Foy F. Bridgman filed a habeas corpus proceeding against Tennyson Elders for the custody and control of Barbara Jean Bridgman, who is now thirteen years of age and who is the daughter of Foy F. Bridgman. The record discloses that, in April, 1950, the wife of the plaintiff in error, Lois Vaughn Bridgman, obtained a divorce from him, in which proceeding custody of the child in question was awarded to the mother; that, a few months thereafter and during the same year, the plaintiff in error filed a habeas corpus proceeding against his former wife for custody of the child in question. In that proceeding, the custody of the child was awarded to Mr. and Mrs. Talmadge Vaughn, who were the parents of the child's mother. Thereafter, the mother of the child married the defendant in error, Tennyson Elders. Mrs. Talmadge Vaughn died in December, 1950, and Talmadge Vaughn died in May, 1951. Thereafter, the child lived with the defendant in error and his wife, the mother of the child, until the mother died a short time before this proceeding was filed. The child has remained in the custody of the defendant in error until this habeas corpus proceeding was brought. The trial judge in the present proceedings awarded the custody of the child to Mrs. H. H. Elders, the mother of the defendant in error. The exception there is to that judgment. Held:
1. "Where the mother of a child, to whom custody has been awarded, by a divorce decree, dies, the prima facie right of custody automatically inures to the father." Baynes v. Cow- art, 209 Ga. 376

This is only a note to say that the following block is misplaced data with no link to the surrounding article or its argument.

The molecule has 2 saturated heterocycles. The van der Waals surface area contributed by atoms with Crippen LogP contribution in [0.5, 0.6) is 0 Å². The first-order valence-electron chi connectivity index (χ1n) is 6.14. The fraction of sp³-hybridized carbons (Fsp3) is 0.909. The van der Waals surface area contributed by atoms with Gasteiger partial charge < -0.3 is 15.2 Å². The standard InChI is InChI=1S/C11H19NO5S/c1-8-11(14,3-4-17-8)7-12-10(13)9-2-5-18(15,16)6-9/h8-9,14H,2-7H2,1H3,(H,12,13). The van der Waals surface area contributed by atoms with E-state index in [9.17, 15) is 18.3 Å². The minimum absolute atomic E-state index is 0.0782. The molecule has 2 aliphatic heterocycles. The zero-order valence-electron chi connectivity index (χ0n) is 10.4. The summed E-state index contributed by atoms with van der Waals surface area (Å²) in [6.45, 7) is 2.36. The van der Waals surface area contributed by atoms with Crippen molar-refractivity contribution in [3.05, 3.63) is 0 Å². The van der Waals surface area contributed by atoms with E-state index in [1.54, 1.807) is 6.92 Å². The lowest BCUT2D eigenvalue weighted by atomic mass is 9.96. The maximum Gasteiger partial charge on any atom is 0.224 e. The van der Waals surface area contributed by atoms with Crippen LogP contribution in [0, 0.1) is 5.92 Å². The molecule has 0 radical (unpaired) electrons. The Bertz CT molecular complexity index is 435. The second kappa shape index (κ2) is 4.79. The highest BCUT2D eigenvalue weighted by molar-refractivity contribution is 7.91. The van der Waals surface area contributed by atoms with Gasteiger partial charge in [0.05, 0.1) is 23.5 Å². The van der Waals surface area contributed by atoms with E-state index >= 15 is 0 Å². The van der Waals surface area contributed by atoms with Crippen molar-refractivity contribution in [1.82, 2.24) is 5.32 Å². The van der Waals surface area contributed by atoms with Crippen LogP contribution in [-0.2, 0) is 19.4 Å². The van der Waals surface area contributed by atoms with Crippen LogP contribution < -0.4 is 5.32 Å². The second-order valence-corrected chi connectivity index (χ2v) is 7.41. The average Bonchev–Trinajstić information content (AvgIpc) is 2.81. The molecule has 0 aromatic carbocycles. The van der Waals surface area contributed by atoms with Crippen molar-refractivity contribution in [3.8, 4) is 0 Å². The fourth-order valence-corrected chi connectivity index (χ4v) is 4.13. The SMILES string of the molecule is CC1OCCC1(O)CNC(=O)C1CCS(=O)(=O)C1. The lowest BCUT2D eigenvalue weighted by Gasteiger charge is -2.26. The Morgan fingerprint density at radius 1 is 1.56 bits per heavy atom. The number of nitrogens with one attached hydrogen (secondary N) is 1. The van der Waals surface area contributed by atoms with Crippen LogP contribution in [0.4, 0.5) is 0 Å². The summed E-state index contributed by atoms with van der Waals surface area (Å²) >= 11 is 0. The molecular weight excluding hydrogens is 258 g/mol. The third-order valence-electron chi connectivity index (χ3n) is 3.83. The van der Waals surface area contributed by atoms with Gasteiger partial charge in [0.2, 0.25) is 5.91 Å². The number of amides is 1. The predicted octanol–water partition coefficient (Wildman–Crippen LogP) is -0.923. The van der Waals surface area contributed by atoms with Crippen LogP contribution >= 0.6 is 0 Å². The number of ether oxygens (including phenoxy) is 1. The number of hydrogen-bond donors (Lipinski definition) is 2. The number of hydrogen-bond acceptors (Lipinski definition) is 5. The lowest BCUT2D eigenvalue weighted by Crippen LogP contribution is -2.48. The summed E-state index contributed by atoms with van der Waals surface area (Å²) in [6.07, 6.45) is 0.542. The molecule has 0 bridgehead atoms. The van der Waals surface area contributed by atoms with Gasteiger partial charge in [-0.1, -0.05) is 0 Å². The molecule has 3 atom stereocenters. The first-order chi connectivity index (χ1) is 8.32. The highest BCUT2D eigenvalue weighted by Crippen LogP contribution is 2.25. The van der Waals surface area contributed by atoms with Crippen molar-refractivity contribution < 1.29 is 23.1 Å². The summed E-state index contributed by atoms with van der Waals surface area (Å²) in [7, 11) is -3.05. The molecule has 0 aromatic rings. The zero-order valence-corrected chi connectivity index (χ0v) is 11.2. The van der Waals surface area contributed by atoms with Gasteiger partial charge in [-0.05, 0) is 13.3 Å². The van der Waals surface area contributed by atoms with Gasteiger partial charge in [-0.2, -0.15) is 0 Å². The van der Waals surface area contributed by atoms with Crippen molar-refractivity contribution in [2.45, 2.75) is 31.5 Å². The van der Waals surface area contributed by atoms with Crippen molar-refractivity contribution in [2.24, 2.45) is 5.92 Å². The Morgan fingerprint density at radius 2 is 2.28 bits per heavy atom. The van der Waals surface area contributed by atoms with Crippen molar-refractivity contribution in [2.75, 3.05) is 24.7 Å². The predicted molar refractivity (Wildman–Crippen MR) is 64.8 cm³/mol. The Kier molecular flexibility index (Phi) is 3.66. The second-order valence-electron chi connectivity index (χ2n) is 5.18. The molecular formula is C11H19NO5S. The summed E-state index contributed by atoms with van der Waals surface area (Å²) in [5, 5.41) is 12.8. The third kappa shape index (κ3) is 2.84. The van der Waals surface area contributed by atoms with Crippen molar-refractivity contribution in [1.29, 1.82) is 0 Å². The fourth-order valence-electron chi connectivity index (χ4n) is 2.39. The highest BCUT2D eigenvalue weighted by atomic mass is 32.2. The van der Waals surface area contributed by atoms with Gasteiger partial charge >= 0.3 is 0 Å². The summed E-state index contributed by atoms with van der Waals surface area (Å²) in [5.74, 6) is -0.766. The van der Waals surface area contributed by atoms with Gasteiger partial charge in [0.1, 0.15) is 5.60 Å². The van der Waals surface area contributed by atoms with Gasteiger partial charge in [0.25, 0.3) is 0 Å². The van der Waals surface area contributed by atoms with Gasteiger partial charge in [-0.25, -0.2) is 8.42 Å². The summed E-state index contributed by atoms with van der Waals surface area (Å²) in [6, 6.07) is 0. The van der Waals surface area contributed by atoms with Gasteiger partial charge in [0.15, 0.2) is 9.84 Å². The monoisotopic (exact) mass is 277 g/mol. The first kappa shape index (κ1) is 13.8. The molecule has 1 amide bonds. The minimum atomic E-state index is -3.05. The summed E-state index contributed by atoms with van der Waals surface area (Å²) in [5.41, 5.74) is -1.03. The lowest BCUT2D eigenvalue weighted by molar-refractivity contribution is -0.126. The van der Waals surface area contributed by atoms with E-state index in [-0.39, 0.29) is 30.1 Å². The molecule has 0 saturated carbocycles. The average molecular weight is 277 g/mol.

(72 S. E. 2d 716). This rule of law, of course, applies where custody has been awarded to a third person in a habeas corpus proceeding instituted by the father and the third person dies, the mother of the child having since died. When this happens, the father's right to custody can be lost only under one of the grounds provided by Code 74-108. One of these grounds is as follows: " 3. Failure of the father to provide necessaries for his child, or his abandonment of his family." The plaintiff in error on this question testified as follows: "After this was done, my former wife forbid me to visit the home and, therefore, I did not go to Mr. Vaughn's home to see the child, but I did provide some money for her. At one time, I gave Mr. Vaughn $45 and at another time $25. I later gave my former wife $15 and also paid $25 to Dr. Hames for treating the child; all of these payments were made before Mr. Vaughn's death. This is all the amounts that I can now remember paying for the support of the child and I made no record of them." This evidence discloses that the father of this child over a period of between six and seven years contributed only $110 towards the support of this child, and that, since May, 1951, the date of the death of Talmadge Vaughn, he has contributed nothing to the support of the child. He offers no legal excuse for his failure to do so. Under these circumstances, the trial judge was authorized to find that the father had lost his right to custody by his failure to provide necessaries for the child. See McLain v. Smith, 207 Ga. 641
(63 S. E. 2d 663); Proctor v. Proctor, 164 Ga. 721
(139 S. E. 531). The cases cited by the plaintiff in error all differ on their facts from the instant case. In those cases, the father had either offered some legal excuse for his failure to support his child or had shown that he had provided all that his financial ability made possible. In this case, no such showing was made by the plaintiff in error.
2. Under the circumstances of this case, the trial judge was authorized to award custody of this child to a third person who was not a party to the habeas corpus proceeding. See Code 50-121. It follows, the judgment under review was not erroneous for any reason assigned.
B. D. Dubberly, contra.